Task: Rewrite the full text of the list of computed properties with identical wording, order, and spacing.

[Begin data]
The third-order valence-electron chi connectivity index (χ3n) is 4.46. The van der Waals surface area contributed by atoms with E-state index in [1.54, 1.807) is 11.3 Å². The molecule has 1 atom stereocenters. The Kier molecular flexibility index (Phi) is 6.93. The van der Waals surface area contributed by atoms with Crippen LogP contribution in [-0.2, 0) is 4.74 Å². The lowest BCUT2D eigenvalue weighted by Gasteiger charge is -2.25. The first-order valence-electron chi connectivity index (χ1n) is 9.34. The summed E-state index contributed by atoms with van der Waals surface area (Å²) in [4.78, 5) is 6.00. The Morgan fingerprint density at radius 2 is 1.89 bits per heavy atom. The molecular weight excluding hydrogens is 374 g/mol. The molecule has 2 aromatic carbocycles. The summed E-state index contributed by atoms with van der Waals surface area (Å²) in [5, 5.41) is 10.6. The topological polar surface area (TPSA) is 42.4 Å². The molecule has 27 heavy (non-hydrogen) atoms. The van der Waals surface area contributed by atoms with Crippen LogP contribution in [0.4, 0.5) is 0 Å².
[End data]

The third-order valence-electron chi connectivity index (χ3n) is 4.46. The van der Waals surface area contributed by atoms with E-state index in [1.54, 1.807) is 11.3 Å². The molecule has 1 atom stereocenters. The Kier molecular flexibility index (Phi) is 6.93. The van der Waals surface area contributed by atoms with Crippen LogP contribution in [-0.2, 0) is 4.74 Å². The lowest BCUT2D eigenvalue weighted by Gasteiger charge is -2.25. The first-order valence-electron chi connectivity index (χ1n) is 9.34. The summed E-state index contributed by atoms with van der Waals surface area (Å²) in [4.78, 5) is 6.00. The Morgan fingerprint density at radius 2 is 1.89 bits per heavy atom. The molecular weight excluding hydrogens is 374 g/mol. The molecule has 2 aromatic carbocycles. The summed E-state index contributed by atoms with van der Waals surface area (Å²) in [5, 5.41) is 10.6. The topological polar surface area (TPSA) is 42.4 Å². The molecule has 27 heavy (non-hydrogen) atoms. The van der Waals surface area contributed by atoms with Crippen LogP contribution in [0.4, 0.5) is 0 Å².